The HSBC Life +Factor Study 2022 uncovers the link between various aspects of wellbeing. It gained insight into the physical, mental, and financial health habits of people living amidst emerging global trends.
A total of 6,829 respondents from Singapore, Hong Kong, mainland China, and the UK were surveyed for the study. It includes areas such as happiness and the resilience people have built in adapting to an ever-evolving landscape.
The 2022 HSBC Life +Factor Study offers 6 key insights on how physical, financial, and mental health impact our day-to-day lives and future plans.
COVID-19 has changed lives and lead to shifts in people's daily routines. Mental and financial behaviours were altered to adapt to living through a pandemic, coping with increased stress and creating financial buffers.
In Singapore, over half of respondents (52%) still express concern over their financial situation in 2022. Having sufficient retirement fund and medical bills in case of illness are the top 2 concerns on their financial. Their average stress score remains high (61) when respondents were asked about their current stress level.
In Singapore, 60% agree (vs. 50% in 2021) that passing on healthy habits is becoming more important than passing on wealth in 2022. Like other markets, this change has also impacted the advice they would give their 15 years younger self:
Those who are physically, mentally, and financially healthy/ resilient are the most confident in
achieving their goals, happiest, and most satisfied with their quality of life.
Setting a good example (for children/ dependents/ partner/ friends) was a common thread among all markets, tying back to the result of healthy habits gaining popularity as one's desired legacy.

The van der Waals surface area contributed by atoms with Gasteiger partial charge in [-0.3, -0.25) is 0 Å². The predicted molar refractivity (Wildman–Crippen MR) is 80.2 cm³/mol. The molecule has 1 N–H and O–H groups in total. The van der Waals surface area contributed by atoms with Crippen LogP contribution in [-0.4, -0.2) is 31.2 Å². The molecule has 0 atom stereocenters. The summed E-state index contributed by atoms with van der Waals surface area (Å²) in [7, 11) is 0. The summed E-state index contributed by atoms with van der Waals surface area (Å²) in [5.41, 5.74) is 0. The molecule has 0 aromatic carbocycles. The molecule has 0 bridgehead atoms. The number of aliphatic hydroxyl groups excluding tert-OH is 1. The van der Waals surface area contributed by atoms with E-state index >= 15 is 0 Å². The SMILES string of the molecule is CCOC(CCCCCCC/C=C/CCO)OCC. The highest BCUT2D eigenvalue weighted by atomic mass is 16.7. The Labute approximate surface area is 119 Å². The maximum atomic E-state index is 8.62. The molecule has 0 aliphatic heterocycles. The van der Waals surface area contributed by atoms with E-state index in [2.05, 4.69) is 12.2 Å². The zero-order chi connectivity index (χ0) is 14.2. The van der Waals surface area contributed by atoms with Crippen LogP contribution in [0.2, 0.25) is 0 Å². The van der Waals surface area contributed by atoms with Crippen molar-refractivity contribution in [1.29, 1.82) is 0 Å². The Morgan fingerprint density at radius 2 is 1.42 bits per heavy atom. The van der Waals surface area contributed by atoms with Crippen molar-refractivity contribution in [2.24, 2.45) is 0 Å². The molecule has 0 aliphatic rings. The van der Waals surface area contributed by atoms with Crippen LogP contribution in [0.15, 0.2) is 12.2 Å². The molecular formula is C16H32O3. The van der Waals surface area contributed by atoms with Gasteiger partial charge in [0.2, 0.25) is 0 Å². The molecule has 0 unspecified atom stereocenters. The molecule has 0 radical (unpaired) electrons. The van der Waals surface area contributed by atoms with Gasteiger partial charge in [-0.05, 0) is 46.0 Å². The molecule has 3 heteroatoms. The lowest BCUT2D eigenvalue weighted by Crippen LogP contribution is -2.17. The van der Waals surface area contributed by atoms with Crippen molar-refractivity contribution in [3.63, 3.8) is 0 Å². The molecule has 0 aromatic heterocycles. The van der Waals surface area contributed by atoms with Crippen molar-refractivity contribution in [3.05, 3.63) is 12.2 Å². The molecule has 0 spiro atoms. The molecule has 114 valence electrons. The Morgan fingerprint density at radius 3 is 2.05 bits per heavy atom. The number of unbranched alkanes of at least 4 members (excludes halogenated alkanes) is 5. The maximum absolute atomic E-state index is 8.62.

Based on resilience drivers across the dimensions, those with high resilience levels are not just
strategic, but specific and action-oriented about their physical, mental, and financial wellbeing.
Though external factors such as time and demands of work/ family life are common challenges across the three dimensions; internally, deficiencies in one dimension can impede progress in another.
For details of the findings, please refer to the +Factor Study Report below.
This article is for general information only and does not take into account the specific investment objectives, financial situation or needs of any particular person. The views expressed herein do not necessarily reflect the views of HSBC Life (Singapore) Pte. Ltd. and should not be construed as the provision of advice or making of any recommendation. There is no intention to distribute, or offer to sell, or solicit any offer to purchase any product. We recommend that you seek the advice of a qualified financial advisory professional before making any decision to purchase an insurance or investment product. Whilst we have taken reasonable care to ensure that all information provided was obtained from reliable sources and correct at time of publishing, information may become outdated and opinions may change. We are not liable for any loss that may result from the access or use of the information herein provided.
Information is accurate as at 1 February 2023.
This advertisement has not been reviewed by the Monetary Authority of Singapore.